What about the publishing side of this? You know that fixing these errors has to be costing them too. And that publishers can't be happy about giving up those discount points by having to sell to Amazon through a distributor rather than selling direct. This has so many possible implications that it's mind-boggling -- for example, what titles that are considered unprofitable and not worth publishing now would become economically viable if publishers could get back those discount points?

When we consider what's going wrong in publishing, we tend to focus far too much on what's happening at the top -- megamergers, the bestseller mentality, etc. But I think the real problem is at the most basic level of the business, and in the most fundamental elements of customer relations. Publishers foul up so often and at such great cost that even one of their largest customers doesn't want to deal with them. This business is about taking and filling orders, about packing and shipping boxes of books -- and this is where publishers are failing.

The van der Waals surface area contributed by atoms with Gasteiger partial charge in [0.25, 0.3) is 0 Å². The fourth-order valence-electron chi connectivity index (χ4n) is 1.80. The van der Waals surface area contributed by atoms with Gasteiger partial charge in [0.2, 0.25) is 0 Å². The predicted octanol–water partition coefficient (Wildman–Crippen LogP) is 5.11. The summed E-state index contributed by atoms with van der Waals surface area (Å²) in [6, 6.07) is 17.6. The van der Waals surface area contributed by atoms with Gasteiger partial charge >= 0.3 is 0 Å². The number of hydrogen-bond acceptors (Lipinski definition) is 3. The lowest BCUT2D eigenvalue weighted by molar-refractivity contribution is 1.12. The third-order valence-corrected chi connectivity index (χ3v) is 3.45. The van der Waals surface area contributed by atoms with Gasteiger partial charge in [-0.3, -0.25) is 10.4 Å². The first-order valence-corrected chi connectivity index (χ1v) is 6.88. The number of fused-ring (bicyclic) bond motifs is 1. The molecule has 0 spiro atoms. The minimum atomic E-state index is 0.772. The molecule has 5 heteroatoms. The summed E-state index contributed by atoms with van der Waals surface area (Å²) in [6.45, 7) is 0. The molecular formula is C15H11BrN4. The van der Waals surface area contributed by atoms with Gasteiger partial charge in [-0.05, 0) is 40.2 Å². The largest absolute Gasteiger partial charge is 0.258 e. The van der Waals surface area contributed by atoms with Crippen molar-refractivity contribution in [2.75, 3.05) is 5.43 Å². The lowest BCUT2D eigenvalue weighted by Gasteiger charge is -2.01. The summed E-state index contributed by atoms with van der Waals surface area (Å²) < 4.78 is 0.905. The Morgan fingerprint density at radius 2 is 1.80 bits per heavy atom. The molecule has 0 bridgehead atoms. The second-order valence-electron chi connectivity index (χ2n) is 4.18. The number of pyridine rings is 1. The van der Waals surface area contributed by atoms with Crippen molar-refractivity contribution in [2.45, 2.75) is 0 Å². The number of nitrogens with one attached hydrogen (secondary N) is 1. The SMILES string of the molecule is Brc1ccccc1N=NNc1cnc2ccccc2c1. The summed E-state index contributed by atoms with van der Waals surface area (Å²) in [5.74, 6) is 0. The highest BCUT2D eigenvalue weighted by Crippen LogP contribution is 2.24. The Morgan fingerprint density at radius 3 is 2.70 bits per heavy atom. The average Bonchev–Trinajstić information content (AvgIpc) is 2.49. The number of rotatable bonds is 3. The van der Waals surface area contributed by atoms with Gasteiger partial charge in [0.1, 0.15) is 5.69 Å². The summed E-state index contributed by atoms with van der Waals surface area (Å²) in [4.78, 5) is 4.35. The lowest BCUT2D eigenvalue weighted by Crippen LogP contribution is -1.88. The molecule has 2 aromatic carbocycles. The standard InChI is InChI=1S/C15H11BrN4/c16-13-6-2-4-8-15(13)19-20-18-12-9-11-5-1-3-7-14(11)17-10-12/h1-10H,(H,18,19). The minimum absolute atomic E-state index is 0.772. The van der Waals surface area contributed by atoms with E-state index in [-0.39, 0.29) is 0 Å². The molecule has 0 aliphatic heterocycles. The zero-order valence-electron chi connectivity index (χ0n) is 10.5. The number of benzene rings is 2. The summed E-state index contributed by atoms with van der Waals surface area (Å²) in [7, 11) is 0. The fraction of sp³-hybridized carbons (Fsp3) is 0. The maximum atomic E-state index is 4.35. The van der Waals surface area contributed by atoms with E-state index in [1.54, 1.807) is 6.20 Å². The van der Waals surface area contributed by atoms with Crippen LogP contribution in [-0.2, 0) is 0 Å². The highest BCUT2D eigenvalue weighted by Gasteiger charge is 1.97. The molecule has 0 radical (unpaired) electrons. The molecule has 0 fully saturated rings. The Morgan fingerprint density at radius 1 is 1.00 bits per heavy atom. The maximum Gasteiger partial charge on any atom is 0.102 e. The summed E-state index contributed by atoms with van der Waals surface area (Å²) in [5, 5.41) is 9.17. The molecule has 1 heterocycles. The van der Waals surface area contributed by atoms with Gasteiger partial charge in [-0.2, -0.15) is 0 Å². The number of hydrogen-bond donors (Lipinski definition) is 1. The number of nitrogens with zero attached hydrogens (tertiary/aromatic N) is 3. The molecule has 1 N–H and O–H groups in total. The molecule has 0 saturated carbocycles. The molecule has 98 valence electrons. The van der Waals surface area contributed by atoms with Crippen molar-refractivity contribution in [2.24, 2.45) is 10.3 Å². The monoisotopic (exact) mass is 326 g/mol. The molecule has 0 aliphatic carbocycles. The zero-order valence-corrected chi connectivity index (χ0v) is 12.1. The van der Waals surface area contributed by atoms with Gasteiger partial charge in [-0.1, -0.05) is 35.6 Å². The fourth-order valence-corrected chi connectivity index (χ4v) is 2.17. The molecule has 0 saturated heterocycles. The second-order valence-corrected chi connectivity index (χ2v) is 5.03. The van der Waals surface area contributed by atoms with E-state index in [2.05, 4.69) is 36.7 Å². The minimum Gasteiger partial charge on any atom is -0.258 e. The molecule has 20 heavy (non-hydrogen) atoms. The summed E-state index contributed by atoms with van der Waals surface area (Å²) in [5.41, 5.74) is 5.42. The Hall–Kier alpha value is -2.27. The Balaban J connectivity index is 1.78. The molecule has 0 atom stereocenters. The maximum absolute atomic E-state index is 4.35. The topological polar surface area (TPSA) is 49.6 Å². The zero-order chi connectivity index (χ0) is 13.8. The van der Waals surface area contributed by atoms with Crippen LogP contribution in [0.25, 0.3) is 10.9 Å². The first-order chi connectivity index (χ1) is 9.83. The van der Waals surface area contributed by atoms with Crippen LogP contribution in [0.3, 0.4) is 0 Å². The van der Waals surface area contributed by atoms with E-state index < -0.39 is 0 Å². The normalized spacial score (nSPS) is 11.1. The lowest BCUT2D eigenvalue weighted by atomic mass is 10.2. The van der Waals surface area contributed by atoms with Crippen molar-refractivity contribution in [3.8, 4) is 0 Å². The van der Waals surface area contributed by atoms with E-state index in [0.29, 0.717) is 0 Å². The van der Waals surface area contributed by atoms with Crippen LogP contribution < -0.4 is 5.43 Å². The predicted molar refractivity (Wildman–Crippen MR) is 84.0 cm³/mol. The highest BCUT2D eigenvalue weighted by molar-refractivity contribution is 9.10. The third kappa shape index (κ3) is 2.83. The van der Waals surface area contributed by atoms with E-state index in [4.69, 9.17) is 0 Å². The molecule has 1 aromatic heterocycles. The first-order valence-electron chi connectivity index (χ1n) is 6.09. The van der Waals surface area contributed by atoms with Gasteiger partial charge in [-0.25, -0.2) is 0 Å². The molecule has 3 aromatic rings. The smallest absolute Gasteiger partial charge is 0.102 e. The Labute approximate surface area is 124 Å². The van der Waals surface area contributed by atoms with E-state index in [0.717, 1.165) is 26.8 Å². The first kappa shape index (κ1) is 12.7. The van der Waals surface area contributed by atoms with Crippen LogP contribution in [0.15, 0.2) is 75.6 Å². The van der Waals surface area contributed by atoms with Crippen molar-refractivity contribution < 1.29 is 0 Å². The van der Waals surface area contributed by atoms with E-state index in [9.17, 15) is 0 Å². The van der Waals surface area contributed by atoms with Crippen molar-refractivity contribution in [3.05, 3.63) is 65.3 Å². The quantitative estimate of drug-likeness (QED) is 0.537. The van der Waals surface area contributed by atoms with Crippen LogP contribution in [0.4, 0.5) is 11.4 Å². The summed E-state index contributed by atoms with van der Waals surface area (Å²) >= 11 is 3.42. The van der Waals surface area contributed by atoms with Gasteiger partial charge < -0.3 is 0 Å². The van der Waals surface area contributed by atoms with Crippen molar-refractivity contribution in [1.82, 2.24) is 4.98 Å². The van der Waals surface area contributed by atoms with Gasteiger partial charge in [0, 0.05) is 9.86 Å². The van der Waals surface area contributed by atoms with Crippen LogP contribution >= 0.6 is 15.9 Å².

Jim Huang, Director
Independent Mystery Booksellers Association

Dear Holt Uncensored:

You wrote that Amazon has been told to:

Concentrate on selling the more commercial high-turnover titles and cut back on the more literary slow movers.

No, Amazon.com doesn't do handselling. The correct statement would be "on stocking the more ..." not selling. They still sell whatever people want.

I wrote a more detailed critique of the Hansell article at . He was really suckered in by them, not just in the meetings he was allowed to attend, but by writing an article that focused on a few events (however staged or not) instead of looking at the context of things discussed in those meetings.

Glenn Fleishman

Holt Uncensored provides this forum for the free and uncensored exchange of thoughts and ideas from writers of all callings. The opinions expressed here are not necessarily those of Pat Holt or the Northern California Independent Booksellers Association.

"Holt Uncensored" is an online column by Pat Holt